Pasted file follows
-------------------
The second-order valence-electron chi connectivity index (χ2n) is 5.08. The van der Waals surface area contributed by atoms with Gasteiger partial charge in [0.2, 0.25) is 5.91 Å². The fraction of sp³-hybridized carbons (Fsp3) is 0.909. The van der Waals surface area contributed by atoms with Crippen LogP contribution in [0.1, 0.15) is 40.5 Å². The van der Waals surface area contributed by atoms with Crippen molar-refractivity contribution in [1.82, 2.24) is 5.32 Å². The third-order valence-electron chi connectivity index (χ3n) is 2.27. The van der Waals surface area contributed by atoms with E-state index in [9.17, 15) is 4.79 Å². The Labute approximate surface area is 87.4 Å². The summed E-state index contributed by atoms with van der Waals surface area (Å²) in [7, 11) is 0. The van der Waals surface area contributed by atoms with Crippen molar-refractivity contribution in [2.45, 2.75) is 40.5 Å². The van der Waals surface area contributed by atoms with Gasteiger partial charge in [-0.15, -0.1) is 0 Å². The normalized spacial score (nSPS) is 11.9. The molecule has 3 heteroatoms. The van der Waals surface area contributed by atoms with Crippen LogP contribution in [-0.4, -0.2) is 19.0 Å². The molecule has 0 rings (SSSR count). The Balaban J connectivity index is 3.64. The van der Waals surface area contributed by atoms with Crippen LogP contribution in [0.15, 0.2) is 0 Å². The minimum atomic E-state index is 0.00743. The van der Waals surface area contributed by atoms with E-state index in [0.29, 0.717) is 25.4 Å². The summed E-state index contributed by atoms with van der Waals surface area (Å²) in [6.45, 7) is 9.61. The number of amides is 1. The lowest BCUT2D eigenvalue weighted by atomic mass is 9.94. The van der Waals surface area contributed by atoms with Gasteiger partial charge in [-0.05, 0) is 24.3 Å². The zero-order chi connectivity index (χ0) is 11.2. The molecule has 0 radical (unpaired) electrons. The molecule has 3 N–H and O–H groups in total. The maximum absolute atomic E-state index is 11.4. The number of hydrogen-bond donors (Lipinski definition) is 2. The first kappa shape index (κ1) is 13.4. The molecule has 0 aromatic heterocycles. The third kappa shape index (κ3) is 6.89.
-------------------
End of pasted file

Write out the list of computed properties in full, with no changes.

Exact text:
The second-order valence-electron chi connectivity index (χ2n) is 5.08. The van der Waals surface area contributed by atoms with Gasteiger partial charge in [0.2, 0.25) is 5.91 Å². The fraction of sp³-hybridized carbons (Fsp3) is 0.909. The van der Waals surface area contributed by atoms with Crippen LogP contribution in [0.1, 0.15) is 40.5 Å². The van der Waals surface area contributed by atoms with Crippen molar-refractivity contribution in [1.82, 2.24) is 5.32 Å². The third-order valence-electron chi connectivity index (χ3n) is 2.27. The van der Waals surface area contributed by atoms with E-state index in [9.17, 15) is 4.79 Å². The Labute approximate surface area is 87.4 Å². The summed E-state index contributed by atoms with van der Waals surface area (Å²) in [7, 11) is 0. The van der Waals surface area contributed by atoms with Crippen molar-refractivity contribution in [2.45, 2.75) is 40.5 Å². The van der Waals surface area contributed by atoms with Gasteiger partial charge in [-0.15, -0.1) is 0 Å². The normalized spacial score (nSPS) is 11.9. The molecule has 3 heteroatoms. The van der Waals surface area contributed by atoms with Crippen LogP contribution in [-0.4, -0.2) is 19.0 Å². The molecule has 0 rings (SSSR count). The Balaban J connectivity index is 3.64. The van der Waals surface area contributed by atoms with Crippen LogP contribution in [0.15, 0.2) is 0 Å². The minimum atomic E-state index is 0.00743. The van der Waals surface area contributed by atoms with E-state index in [0.29, 0.717) is 25.4 Å². The summed E-state index contributed by atoms with van der Waals surface area (Å²) in [6.45, 7) is 9.61. The number of amides is 1. The lowest BCUT2D eigenvalue weighted by atomic mass is 9.94. The van der Waals surface area contributed by atoms with Gasteiger partial charge in [-0.05, 0) is 24.3 Å². The zero-order chi connectivity index (χ0) is 11.2. The molecule has 0 radical (unpaired) electrons. The molecule has 3 N–H and O–H groups in total. The maximum absolute atomic E-state index is 11.4. The number of hydrogen-bond donors (Lipinski definition) is 2. The first kappa shape index (κ1) is 13.4. The molecule has 0 aromatic heterocycles. The third kappa shape index (κ3) is 6.89.